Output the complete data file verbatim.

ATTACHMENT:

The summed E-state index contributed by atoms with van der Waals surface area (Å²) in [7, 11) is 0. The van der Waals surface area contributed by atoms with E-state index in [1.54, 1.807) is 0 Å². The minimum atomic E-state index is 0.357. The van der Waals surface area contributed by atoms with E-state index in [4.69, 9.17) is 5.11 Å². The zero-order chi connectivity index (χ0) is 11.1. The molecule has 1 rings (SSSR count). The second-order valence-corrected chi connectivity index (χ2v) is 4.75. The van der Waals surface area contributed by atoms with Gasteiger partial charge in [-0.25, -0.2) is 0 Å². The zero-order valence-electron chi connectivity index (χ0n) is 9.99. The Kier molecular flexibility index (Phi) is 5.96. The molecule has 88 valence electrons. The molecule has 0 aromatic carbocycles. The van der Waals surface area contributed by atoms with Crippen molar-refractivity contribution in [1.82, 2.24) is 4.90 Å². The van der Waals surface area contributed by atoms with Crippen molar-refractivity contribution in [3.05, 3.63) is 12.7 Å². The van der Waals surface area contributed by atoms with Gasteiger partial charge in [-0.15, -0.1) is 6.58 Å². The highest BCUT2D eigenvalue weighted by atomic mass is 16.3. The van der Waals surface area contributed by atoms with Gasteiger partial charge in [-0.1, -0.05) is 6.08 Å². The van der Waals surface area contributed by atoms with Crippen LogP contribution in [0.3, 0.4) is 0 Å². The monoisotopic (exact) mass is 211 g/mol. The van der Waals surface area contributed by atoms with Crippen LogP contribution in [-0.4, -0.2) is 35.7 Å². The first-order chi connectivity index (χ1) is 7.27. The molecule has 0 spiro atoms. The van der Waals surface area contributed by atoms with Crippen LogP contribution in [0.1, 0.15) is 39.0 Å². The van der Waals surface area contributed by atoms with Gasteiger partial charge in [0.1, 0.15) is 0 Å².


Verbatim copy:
The summed E-state index contributed by atoms with van der Waals surface area (Å²) in [7, 11) is 0. The van der Waals surface area contributed by atoms with E-state index in [1.54, 1.807) is 0 Å². The minimum atomic E-state index is 0.357. The van der Waals surface area contributed by atoms with E-state index in [4.69, 9.17) is 5.11 Å². The zero-order chi connectivity index (χ0) is 11.1. The molecule has 1 rings (SSSR count). The second-order valence-corrected chi connectivity index (χ2v) is 4.75. The van der Waals surface area contributed by atoms with Gasteiger partial charge in [-0.25, -0.2) is 0 Å². The zero-order valence-electron chi connectivity index (χ0n) is 9.99. The Kier molecular flexibility index (Phi) is 5.96. The molecule has 88 valence electrons. The molecule has 0 aromatic carbocycles. The van der Waals surface area contributed by atoms with Crippen molar-refractivity contribution in [1.82, 2.24) is 4.90 Å². The van der Waals surface area contributed by atoms with Crippen molar-refractivity contribution in [3.05, 3.63) is 12.7 Å². The van der Waals surface area contributed by atoms with Gasteiger partial charge in [-0.15, -0.1) is 6.58 Å². The highest BCUT2D eigenvalue weighted by atomic mass is 16.3. The van der Waals surface area contributed by atoms with Gasteiger partial charge in [-0.1, -0.05) is 6.08 Å². The van der Waals surface area contributed by atoms with Crippen LogP contribution in [0.3, 0.4) is 0 Å². The monoisotopic (exact) mass is 211 g/mol. The van der Waals surface area contributed by atoms with Crippen LogP contribution in [-0.4, -0.2) is 35.7 Å². The first-order chi connectivity index (χ1) is 7.27. The molecule has 0 spiro atoms. The van der Waals surface area contributed by atoms with Crippen LogP contribution in [0.1, 0.15) is 39.0 Å². The van der Waals surface area contributed by atoms with Gasteiger partial charge in [0.1, 0.15) is 0 Å².